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Morian Miner

Quick and Dirty Buildings for my Layout

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Morian Miner

Although the limits of my Japanese layout are set (26"x72"), and I know it will have at least two tracks for continuous running, there are still a lot of details I still have to hash out.  One of the biggest is what type of urban scenery am I going to model.  Considering the somewhat limited amount of domestic products that I can see easily being converted for a reasonable cost, and not wanting to order a ton of buildings from Japan, I thought I would give scratchbuilding a try.  This is pretty funny, considering I got out of N-scale years ago because the tiny details drove me nuts.

 

So, this weekend, I picked up an acrylic box from Michael's, and some styrene strips from the local hobby shop, and put together this green beastie over the last two days.  For a total of $11, I came up with something I think is a reasonable background building.  Not to mention, a good learning experience of how to do better next time.  Still, a few more of these buildings to help eat up real estate, and I think I can have a decent urban scene.  Any obvious suggestions on how to approve the appearance (beyond "don't rush and make sure your floors are equally spaced and not crooked")?

post-532-13569928364735_thumb.jpg

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The_Ghan

Morian,

 

Top effort.  That's similar to what I'm planning to do with my own background buildings.  Being an architect, here are a few suggestions:

 

1. Ground floor is often higher than typical floors;

2. Ground floor is often a darker colour, similar to the white building adjacent;

3. There is often an awning, or portal around the main entry;

4. If your building is concrete framed and the vertical elements in the corners represent columns then you should probably add intermediate columns at either 6 or 8 scale metre spacing;

5. There should probably be a parapet around the roof;

6. Your choice of a dark colour for the roof suits a typical waterproofing option - torch-on membrane.  However, it shouldn't be glossy.  It should have a similar texture to road;

7. Lucky last - there isn't enough neon hanging off that building mate.

 

Cheers

 

The_Ghan

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disturbman

Cool! It look quite nice. You have good skills.

 

On another note, next time try to make a thinner building. Typically, building in Japan have a small foot print because lots are small. They are rarely that square and boxy. Like that, with the general shape, I think more of North America than Japan, of a place where space is plenty and not scarce.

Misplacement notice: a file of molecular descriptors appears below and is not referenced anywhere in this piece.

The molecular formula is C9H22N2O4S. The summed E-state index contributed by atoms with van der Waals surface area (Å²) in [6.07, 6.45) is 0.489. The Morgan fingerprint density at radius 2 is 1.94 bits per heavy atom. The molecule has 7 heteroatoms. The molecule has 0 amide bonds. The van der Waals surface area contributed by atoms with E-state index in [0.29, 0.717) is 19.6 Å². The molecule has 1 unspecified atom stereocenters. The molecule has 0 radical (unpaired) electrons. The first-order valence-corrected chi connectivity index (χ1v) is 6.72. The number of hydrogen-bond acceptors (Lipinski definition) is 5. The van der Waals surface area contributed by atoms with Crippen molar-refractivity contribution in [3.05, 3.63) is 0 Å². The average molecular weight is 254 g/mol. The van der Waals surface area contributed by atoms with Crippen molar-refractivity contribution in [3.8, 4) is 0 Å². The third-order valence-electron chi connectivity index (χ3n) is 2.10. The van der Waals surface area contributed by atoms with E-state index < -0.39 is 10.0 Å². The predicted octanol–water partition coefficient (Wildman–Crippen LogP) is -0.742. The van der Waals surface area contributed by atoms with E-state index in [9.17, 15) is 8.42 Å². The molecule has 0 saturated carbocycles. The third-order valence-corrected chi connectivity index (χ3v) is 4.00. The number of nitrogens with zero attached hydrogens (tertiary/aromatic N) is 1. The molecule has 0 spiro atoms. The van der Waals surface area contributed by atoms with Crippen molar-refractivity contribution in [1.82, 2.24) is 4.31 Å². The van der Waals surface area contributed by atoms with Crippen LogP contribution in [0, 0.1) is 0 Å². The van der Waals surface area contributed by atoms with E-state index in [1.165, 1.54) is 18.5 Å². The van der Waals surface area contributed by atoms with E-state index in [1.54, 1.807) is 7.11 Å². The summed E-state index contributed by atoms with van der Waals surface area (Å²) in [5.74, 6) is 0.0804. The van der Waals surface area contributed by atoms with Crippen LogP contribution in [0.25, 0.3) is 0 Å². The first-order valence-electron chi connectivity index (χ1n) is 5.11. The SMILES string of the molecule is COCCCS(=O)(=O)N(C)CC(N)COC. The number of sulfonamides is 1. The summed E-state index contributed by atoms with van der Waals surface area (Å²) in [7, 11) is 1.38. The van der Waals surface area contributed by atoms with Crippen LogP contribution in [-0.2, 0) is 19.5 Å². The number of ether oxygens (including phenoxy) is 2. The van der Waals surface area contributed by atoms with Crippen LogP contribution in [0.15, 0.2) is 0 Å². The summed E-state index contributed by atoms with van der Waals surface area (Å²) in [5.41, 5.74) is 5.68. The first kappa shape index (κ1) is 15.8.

Keep it coming. :)

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scott

Looks good--I need to try that, too.

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cteno4

Morian,

 

hey nice work! i like your start of the plastic box -- brilliant! makes it a lot faster and simpler project! you can do this same process with just pieces of clear acrylic and then glue it into a box as well if you want a different size/shaped building.

 

modern buildings are really easy to build like you did by adding simple strips of material and building them up. Ghan makes some good suggestions for details. also some machinery bits on the roofs as well, usually pretty short in stature (hidden behind the usual edge parapet). if you look on google maps in satellite view you can get an idea of the kinds of things up there. most high rise models dont have anywhere near the prototypical amounts of junk on roofs. in real life we rarely view these, but on a layout you see the roof as much of the roof as you do the rest of the building, sometimes more! walthers sells a detailing kit of roof details thats not horribly prices for all the parts you get.

 

http://cgi.ebay.com/Walthers-Cornerstone-N-3286-Roof-Details-kit-/380316387599?pt=Model_RR_Trains&hash=item588c9f890f#ht_555wt_765

 

another detail you can do is small window mullions if you want. these can be done by drawing vertical lines every 2-3m on you glass before you put your horizontal strips on. you can draw them with a silver pen (use a raised edge ruler though so you dont get seepage under the ruler), pin tape (see thread here on how to find this cheap on ebay http://www.jnsforum.com/index.php/topic,4177.0.html) or by scoring the plastic with a plastic scoring knife (its got a backwards facing point you can get them at the hardware store pretty cheap).

 

next time you do one take some picture to post for a tutorial, thats great for folks to see and get ideas or come up with some new additions to the process.

 

cheers

 

jeff

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Morian Miner

Thanks for the comments

 

disturbman,

Didn't even think of that - too squatty for the height.  I'll need to take that into account on later ones.